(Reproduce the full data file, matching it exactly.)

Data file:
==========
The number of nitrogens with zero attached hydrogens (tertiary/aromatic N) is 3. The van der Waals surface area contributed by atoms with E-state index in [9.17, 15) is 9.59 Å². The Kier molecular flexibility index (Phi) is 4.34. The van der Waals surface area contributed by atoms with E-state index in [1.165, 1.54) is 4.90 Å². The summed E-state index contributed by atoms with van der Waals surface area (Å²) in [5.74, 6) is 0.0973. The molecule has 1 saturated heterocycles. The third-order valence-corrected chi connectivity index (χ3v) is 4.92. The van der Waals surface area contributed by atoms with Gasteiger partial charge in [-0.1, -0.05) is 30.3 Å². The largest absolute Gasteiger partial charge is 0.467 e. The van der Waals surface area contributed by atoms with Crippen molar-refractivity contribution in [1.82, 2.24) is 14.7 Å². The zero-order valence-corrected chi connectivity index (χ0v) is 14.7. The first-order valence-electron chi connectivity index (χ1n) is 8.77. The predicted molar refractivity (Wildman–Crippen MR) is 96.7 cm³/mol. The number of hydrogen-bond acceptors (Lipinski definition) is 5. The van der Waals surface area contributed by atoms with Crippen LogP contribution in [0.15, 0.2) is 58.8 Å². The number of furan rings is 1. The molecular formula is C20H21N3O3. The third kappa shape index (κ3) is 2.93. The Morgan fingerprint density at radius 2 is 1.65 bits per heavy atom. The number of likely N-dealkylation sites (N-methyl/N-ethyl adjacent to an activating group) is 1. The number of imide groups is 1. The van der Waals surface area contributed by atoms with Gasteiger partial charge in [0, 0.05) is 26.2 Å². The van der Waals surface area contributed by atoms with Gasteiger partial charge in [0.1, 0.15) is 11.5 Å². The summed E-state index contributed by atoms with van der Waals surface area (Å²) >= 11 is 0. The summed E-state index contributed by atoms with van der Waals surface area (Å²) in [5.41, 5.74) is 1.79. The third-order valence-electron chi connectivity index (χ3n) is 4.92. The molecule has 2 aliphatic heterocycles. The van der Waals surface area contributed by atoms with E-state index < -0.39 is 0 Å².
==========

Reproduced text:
The number of nitrogens with zero attached hydrogens (tertiary/aromatic N) is 3. The van der Waals surface area contributed by atoms with E-state index in [9.17, 15) is 9.59 Å². The Kier molecular flexibility index (Phi) is 4.34. The van der Waals surface area contributed by atoms with E-state index in [1.165, 1.54) is 4.90 Å². The summed E-state index contributed by atoms with van der Waals surface area (Å²) in [5.74, 6) is 0.0973. The molecule has 1 saturated heterocycles. The third-order valence-corrected chi connectivity index (χ3v) is 4.92. The van der Waals surface area contributed by atoms with Gasteiger partial charge in [-0.1, -0.05) is 30.3 Å². The largest absolute Gasteiger partial charge is 0.467 e. The van der Waals surface area contributed by atoms with Crippen molar-refractivity contribution in [1.82, 2.24) is 14.7 Å². The zero-order valence-corrected chi connectivity index (χ0v) is 14.7. The first-order valence-electron chi connectivity index (χ1n) is 8.77. The predicted molar refractivity (Wildman–Crippen MR) is 96.7 cm³/mol. The number of hydrogen-bond acceptors (Lipinski definition) is 5. The van der Waals surface area contributed by atoms with Crippen LogP contribution in [0.15, 0.2) is 58.8 Å². The number of furan rings is 1. The molecular formula is C20H21N3O3. The third kappa shape index (κ3) is 2.93. The Morgan fingerprint density at radius 2 is 1.65 bits per heavy atom. The number of likely N-dealkylation sites (N-methyl/N-ethyl adjacent to an activating group) is 1. The number of imide groups is 1. The van der Waals surface area contributed by atoms with Gasteiger partial charge in [0, 0.05) is 26.2 Å². The van der Waals surface area contributed by atoms with Gasteiger partial charge in [0.1, 0.15) is 11.5 Å². The summed E-state index contributed by atoms with van der Waals surface area (Å²) >= 11 is 0. The summed E-state index contributed by atoms with van der Waals surface area (Å²) in [5.41, 5.74) is 1.79. The third-order valence-electron chi connectivity index (χ3n) is 4.92. The molecule has 2 aliphatic heterocycles. The van der Waals surface area contributed by atoms with E-state index < -0.39 is 0 Å².